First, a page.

April 04, 2019 at 06:30PM by CWC

Start Googling “post-pregnancy…” and the top suggestions for completing your search are belly, workout, and diet—i.e. all searches focusing on ways to change your body after having a baby.

If you believe the internet, post-pregnancy body confidence is not a thing. But according to Lisa Ann Jersey—a Nevada-based stay-at-home mom who works part-time teaching life skills to newly released prison inmates (yeah, she’s a badass)—mothers should be feeling more self confident, not less, after pregnancy.

She would know. She’s been fielding uncomfortable comments on her 48 DDD chest since she was a little girl, but having two little girls of her own is what finally helped her fully step into her confidence.

“I tried really hard to wear my busty nature as a badge of honor.”

“For quite some time—until I had children probably—I tried really hard to wear my busty nature as a badge of honor,” Jersey says. “I sort of linked it to my identity in a way.”

Motherhood, though, has readjusted how she defines her identity and has helped her develop a deep sense of self love that isn’t dependent on what others have to say about her. To help you unearth that kind of self-esteem, we’re teaming up with Target to share the personal journeys of inspiring women and the better body-image lessons they’ve learned along the way.

Keep reading for 4 powerful post-pregnancy body image truths that mothers and non-moms need to hear.


1. Tune out the haters

Step one of loving your body (post-pregnancy or otherwise) is to block out the commentary—especially if you’re prone to internalizing comments other people make about you (so, if you’re human).

A substitute teacher used the word “busty” to describe Jersey when she was in third grade, before she even knew what it meant, leaving her feeling confused and kicking off a long history of men, store clerks, female friends, and more labeling her by that attribute.

“Honestly, my body has amazed me at what’s it’s capable of.”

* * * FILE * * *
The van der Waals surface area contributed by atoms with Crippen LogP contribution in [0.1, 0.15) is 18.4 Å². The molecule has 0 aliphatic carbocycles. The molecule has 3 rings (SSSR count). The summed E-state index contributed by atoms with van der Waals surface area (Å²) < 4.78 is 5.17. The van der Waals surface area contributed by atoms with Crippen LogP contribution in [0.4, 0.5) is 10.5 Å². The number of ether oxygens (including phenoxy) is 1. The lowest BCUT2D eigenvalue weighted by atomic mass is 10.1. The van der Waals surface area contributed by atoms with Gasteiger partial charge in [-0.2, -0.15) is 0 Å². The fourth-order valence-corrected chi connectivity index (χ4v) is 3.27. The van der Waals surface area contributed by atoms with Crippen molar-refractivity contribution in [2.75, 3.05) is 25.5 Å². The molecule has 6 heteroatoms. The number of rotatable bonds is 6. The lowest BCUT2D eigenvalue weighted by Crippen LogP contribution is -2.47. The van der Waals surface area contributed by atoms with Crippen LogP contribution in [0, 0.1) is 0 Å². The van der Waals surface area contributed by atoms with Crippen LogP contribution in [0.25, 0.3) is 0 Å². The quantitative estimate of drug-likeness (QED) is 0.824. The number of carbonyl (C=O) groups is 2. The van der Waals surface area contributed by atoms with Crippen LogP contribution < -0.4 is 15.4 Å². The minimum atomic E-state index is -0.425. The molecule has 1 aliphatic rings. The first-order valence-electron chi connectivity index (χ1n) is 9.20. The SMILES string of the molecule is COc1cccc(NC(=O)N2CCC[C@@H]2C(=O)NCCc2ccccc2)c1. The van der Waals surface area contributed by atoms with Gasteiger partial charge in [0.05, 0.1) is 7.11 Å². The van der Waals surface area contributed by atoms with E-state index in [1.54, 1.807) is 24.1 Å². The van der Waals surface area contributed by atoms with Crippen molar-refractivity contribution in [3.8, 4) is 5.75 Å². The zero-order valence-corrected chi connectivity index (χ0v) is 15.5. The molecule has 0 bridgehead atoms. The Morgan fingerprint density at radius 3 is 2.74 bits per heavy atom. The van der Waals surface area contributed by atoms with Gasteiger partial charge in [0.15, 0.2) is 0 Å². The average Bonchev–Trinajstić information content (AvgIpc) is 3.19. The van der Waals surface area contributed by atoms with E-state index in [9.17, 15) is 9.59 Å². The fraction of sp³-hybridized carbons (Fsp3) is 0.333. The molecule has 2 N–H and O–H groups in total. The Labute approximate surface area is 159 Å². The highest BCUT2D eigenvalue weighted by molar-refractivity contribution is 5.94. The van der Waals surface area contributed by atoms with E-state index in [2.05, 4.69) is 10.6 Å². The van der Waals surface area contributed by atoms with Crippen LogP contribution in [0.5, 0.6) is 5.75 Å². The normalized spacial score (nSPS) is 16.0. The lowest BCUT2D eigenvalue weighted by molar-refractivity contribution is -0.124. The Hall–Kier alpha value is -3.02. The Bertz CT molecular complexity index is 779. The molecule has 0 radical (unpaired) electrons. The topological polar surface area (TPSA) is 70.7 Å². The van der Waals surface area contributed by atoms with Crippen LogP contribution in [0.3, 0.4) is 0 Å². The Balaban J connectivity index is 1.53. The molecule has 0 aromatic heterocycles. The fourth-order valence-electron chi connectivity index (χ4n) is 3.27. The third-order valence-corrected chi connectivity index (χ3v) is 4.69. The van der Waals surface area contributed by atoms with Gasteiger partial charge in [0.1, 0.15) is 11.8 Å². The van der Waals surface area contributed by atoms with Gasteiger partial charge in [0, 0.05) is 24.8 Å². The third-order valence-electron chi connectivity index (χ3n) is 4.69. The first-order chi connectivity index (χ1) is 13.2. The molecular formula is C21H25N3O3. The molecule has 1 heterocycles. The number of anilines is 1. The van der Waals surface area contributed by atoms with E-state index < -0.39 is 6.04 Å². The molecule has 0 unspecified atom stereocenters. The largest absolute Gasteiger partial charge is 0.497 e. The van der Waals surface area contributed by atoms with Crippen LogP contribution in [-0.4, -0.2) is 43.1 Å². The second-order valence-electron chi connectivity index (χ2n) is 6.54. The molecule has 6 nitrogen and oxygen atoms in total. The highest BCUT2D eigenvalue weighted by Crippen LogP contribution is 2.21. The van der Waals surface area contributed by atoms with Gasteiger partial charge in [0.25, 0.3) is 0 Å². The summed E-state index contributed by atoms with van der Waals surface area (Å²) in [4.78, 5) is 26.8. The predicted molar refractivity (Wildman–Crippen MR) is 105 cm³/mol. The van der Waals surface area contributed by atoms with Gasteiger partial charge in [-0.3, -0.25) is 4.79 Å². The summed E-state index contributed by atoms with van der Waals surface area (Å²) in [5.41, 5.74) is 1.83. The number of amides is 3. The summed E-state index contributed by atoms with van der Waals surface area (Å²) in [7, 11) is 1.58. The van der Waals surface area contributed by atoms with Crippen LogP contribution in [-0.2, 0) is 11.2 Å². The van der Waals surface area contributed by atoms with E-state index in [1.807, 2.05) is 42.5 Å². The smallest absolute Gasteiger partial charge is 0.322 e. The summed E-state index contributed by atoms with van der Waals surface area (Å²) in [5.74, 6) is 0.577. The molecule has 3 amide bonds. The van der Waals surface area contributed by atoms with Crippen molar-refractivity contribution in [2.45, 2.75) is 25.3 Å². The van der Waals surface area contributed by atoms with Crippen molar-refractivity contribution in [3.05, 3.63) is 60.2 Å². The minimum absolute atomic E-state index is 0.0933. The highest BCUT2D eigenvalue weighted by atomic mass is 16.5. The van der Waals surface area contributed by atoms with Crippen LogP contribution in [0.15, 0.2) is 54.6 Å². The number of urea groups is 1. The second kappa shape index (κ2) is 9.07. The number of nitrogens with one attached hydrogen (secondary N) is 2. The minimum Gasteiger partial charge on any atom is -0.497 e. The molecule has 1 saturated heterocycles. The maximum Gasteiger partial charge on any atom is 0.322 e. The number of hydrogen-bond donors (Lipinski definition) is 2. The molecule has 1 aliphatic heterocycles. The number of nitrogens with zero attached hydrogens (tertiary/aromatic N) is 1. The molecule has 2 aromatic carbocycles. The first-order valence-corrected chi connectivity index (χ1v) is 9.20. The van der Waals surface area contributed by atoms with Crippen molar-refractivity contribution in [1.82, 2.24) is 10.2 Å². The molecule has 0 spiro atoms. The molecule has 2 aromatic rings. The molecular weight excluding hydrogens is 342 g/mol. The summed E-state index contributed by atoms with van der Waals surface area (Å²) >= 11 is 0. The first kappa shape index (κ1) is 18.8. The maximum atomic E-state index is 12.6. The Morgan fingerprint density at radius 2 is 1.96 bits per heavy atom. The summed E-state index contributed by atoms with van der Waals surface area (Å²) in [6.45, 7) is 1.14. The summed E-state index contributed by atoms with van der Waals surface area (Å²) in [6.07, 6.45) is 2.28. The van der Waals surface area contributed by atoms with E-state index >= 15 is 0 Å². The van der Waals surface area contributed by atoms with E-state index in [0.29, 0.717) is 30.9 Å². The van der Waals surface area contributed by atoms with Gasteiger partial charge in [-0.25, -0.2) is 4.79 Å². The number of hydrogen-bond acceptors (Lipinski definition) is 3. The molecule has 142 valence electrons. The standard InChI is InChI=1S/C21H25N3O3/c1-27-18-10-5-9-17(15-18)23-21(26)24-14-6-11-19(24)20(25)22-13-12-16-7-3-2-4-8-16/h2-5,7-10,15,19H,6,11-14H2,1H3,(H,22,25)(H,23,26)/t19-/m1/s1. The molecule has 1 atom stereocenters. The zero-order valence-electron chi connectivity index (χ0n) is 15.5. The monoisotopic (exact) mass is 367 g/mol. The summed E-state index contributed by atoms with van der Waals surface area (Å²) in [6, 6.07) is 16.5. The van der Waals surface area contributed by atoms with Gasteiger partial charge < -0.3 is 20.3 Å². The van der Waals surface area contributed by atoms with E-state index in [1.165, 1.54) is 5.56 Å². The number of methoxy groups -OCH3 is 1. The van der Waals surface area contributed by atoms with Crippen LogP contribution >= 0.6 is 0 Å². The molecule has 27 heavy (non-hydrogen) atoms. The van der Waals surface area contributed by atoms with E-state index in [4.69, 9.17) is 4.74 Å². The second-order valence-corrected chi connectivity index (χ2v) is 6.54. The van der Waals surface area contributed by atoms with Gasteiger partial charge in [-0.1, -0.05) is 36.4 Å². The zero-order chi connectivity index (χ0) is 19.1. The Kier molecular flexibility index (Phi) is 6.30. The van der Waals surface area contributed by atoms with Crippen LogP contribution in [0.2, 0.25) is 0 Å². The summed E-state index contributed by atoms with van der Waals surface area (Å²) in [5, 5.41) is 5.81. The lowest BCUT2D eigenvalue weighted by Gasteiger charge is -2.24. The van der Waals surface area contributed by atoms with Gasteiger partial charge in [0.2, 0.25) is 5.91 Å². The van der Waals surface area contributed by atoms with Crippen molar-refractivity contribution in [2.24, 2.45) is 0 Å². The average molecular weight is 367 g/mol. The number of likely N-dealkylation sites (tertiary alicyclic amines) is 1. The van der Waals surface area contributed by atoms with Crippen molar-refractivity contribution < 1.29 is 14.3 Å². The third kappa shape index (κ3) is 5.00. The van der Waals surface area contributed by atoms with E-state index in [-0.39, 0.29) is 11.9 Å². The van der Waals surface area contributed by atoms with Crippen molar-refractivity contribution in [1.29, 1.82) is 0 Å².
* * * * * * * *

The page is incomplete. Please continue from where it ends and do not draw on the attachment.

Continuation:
“Even though sometimes it was meant as a compliment, that entire process of how they looked me over has always turned my stomach,” she says.

Overcoming incredible challenges as a mother (more on that below) has inspired Jersey to shrug off that label. Her advice? If you feel good about yourself, ignore the unwanted input and focus on the attributes you’re proud of. “Honestly, my body has amazed me at what’s it’s capable of,” Jersey says, “so finding positive things isn’t as difficult as it was when I was younger.”


2. Your body will surprise you (if you let it)

You know that feeling after a 5K run or hot-yoga class when you initially doubted you could finish without turning into a human puddle—and then you crush it anyway? Motherhood gives you that feeling tenfold.

Jersey’s self-doubt and negative feelings about her body went out the window after enduring a rough delivery with her first daughter, Fiona, and complications while trying to breastfeed.

“Somewhere along the way […] I realized how powerful my body was.”

“I distinctly remember one of my first thoughts about pregnancy being that my breasts were too large to nurse and I kept envisioning that my large chest size would inhibit it or even harm her,” Jersey says. But she dug in her heels and was determined to breastfeed.